Anthropology, University of Notre Dame
Saturday 1:00-1:15, 200ABC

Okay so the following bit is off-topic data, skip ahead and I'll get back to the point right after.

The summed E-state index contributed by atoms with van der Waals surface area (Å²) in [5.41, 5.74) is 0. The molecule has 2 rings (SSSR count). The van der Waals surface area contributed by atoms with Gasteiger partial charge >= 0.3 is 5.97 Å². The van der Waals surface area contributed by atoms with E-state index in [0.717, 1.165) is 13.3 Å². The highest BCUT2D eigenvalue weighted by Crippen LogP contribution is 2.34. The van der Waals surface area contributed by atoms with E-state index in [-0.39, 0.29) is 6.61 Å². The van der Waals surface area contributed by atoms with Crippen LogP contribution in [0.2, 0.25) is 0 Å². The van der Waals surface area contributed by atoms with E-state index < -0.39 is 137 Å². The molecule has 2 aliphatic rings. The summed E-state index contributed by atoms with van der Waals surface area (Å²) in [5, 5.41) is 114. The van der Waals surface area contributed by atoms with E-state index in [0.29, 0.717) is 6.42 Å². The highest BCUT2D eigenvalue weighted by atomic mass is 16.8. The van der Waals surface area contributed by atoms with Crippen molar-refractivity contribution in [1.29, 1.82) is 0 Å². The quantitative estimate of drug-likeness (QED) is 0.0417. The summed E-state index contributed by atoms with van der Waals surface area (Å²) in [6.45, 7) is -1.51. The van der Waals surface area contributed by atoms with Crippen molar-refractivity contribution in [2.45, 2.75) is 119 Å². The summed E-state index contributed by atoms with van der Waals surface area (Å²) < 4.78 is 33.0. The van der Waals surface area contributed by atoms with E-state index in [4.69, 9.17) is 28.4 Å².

Examining the core hypotheses and theories in the context of results of the last 40 years of primate research suggests that we require a new paradigm, a multi-nodal and dynamic systems approach, when asking about primate social organization. There is an ongoing discussion about the utility, structure and content of the underlying theoretical framework used by most primatologists. Diet, foraging, females, predation, and social structure have been the central themes with competition, friendship, infanticide, cooperation , and many other patterns having their moments in the spotlight. In 1994 Karen Strier challenged us to move beyond the “myth of the typical primate” and in 2008 Bernard Thierry called on us to recognize that most data do not conform to the expectations of basic socioecological predictions and suggested we drop the model. This elicited a stridently negative response from some primatologists/biological anthropologists and a hearty round of approval from others. In 2012 the publication of yet another overview (by Clutton-Brock and Janson) concluded that we do indeed need to explore a diversity of explanations for primate social organization, but that holding on to the central themes of socioecological theory might be a good idea. It is time to move to a more comprehensive and less reductive suite of assumptions about primate societies. Here I present a structural overview, a roadmap of sorts, to the past, present, and future of theory and practice in primatology.